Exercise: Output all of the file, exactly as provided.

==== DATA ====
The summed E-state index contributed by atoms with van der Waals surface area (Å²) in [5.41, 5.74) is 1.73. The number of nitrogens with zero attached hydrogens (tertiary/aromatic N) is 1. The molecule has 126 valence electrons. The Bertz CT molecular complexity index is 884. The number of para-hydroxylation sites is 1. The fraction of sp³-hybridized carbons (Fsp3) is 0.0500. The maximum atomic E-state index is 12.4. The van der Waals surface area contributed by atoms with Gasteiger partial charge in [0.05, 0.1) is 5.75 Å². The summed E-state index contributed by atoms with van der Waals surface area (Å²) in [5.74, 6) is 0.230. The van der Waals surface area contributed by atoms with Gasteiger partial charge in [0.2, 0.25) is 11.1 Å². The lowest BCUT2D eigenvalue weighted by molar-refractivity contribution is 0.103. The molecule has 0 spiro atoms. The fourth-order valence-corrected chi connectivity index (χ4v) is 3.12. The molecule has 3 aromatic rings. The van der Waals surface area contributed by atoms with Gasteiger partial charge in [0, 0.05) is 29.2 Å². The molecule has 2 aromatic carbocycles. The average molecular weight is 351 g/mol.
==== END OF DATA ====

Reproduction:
The summed E-state index contributed by atoms with van der Waals surface area (Å²) in [5.41, 5.74) is 1.73. The number of nitrogens with zero attached hydrogens (tertiary/aromatic N) is 1. The molecule has 126 valence electrons. The Bertz CT molecular complexity index is 884. The number of para-hydroxylation sites is 1. The fraction of sp³-hybridized carbons (Fsp3) is 0.0500. The maximum atomic E-state index is 12.4. The van der Waals surface area contributed by atoms with Gasteiger partial charge in [0.05, 0.1) is 5.75 Å². The summed E-state index contributed by atoms with van der Waals surface area (Å²) in [5.74, 6) is 0.230. The van der Waals surface area contributed by atoms with Gasteiger partial charge in [0.2, 0.25) is 11.1 Å². The lowest BCUT2D eigenvalue weighted by molar-refractivity contribution is 0.103. The molecule has 0 spiro atoms. The fourth-order valence-corrected chi connectivity index (χ4v) is 3.12. The molecule has 3 aromatic rings. The van der Waals surface area contributed by atoms with Gasteiger partial charge in [0, 0.05) is 29.2 Å². The molecule has 2 aromatic carbocycles. The average molecular weight is 351 g/mol.